The hereditary chiefs are in charge of traditional lands, those not “given” to the bands as reservations (can you give people their own land?). The only way the government can have jurisdiction over unceded territory is through wilful acquiescence of the indigenous people – most commonly received through individual greed or communal duress – or by militarized force. Both are common in Canada.

For Justin Trudeau to demonstrate “his most important relationship” he would pay attention to justice and not to the rule of law. Justice for the Wet’suwet’en would recognize their title to their traditional lands. Justice for the Wet’suwet’en would be a quick removal of the Indian Act and allowing them to govern themselves within their territory. That removal would open up immense areas for discussion across Canada, but that is exactly what all parties in Parliament are calling for – except of course the Conservatives who want more ‘rule of law’ police and military action against the natives land protectors.

Natural gas is not ‘green’

The environmental arguments for B.C. natural gas production are not valid. While the gas remains in the ground it is clean, the fracking process – the fracturing of the landscape using huge amounts of water poisoned with extractive chemicals – is very environmentally destructive.

These costs to the environment are not considered by the corporations or the government when assessing the economic benefits of the project – otherwise there would be no economic benefit in the long term, only short term job creation benefits and short term extraction profits for the corporations.

Natural gas may be a cleaner carbon energy source to transport and then to burn, but it does not benefit the atmosphere. More carbon is still being pumped into the air, adding to the ever increasing load of carbon dioxide. Methane, eighty times more effective at trapping heat than carbon dioxide, is a significant problem stemming from the production, storage and transport of natural gas.

This issue is where the CBC, Canada’s national broadcaster, failed the public at the end of the above presentations. First off, when it came time for Green Party leader Elizabeth May to speak in the House, they turned their cameras away to the newscaster, who then put his own interpretation on – erroneously in my mind – what the Bloc Québecois leader Yves-François Blanchet said. Elizabeth May is the most informed person in the House when it comes to environmental concerns and is probably equally well informed on indigenous issues, especially in British Columbia where the majority of unceded land is located.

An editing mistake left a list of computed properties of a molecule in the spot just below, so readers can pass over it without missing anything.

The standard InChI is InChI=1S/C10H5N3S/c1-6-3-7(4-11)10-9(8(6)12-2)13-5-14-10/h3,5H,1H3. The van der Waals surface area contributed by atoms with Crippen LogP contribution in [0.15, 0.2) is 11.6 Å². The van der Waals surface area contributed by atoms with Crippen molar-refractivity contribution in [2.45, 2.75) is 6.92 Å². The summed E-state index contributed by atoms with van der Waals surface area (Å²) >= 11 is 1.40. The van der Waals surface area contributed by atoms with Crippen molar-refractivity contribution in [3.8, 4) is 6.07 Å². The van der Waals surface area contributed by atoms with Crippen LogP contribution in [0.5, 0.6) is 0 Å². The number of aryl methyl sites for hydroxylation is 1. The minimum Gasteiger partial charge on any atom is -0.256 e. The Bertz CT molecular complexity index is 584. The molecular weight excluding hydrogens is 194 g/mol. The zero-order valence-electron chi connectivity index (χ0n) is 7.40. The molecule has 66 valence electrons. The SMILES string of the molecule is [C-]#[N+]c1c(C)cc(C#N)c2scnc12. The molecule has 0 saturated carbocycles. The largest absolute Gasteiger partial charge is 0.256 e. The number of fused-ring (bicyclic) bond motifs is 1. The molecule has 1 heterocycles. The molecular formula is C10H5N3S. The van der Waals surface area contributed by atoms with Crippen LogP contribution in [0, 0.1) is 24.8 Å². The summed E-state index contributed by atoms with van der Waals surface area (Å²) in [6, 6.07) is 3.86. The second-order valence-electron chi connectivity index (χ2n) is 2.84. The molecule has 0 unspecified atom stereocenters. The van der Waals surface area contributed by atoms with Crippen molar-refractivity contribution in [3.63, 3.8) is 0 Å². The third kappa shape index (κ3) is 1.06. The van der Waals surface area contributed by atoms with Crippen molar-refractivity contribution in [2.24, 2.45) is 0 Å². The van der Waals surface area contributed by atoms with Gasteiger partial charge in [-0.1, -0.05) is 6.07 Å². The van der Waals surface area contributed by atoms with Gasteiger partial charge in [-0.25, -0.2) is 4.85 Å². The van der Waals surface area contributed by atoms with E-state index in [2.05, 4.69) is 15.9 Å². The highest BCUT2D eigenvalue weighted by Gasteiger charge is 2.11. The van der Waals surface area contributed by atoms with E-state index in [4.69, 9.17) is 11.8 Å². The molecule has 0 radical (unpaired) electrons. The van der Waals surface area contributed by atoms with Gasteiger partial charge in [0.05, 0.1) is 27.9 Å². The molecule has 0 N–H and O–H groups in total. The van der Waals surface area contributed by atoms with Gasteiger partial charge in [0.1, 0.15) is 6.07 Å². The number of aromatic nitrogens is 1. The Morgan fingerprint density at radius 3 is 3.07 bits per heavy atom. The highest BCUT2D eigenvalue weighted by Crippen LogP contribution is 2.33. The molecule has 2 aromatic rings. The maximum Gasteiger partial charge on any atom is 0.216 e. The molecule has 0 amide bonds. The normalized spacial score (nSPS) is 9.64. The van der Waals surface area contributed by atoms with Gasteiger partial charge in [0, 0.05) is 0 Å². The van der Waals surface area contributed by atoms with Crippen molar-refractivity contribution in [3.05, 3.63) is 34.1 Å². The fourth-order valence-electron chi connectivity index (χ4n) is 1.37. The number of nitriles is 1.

Most important relationship

It would be wonderful if Justin Trudeau’s most important relationship was with the indigenous people rather than with the corporate world. However until he actually does more than talk, and then talk some more, making vague promises and emitting nice sounding homilies, he is simply extending the colonial settler practices of all Canadian governments: bypass the indigenous people and ignore harmful effects to the environment.

He is not the only one to blame, but he is Canada’s current leader. This is an issue that affects all Canadians both from an historical perspective as a colonial-settler society imposed on an indigenous people, and from the perspective of current events, where ‘rule of law’ conflicts with justice and environmental issues. [IDN-InDepthNews – 19 February 2020]

*Jim Miles is a Canadian educator and a regular contributor/columnist of opinion pieces and book reviews for The Palestine Chronicle. Miles’ work is also presented globally through other alternative websites and news publications. This article first appeared on Global Research. It has not always been specifically authorized by the copyright owner. We are making such material available to our readers under the provisions of “fair use” in an effort to advance a better understanding of political, economic and social issues. The material on this site is distributed without profit to those who have expressed a prior interest in receiving it for research and educational purposes. If you wish to use copyrighted material for purposes other than “fair use” you must request permission from the copyright owner.

Photo: People march against pipelines in Smithers, British Columbia, in May 2014. Credit: Office of the Wet’suwet’en/Francois Depey. Source:

IDN is flagship agency of the International Press Syndicate. –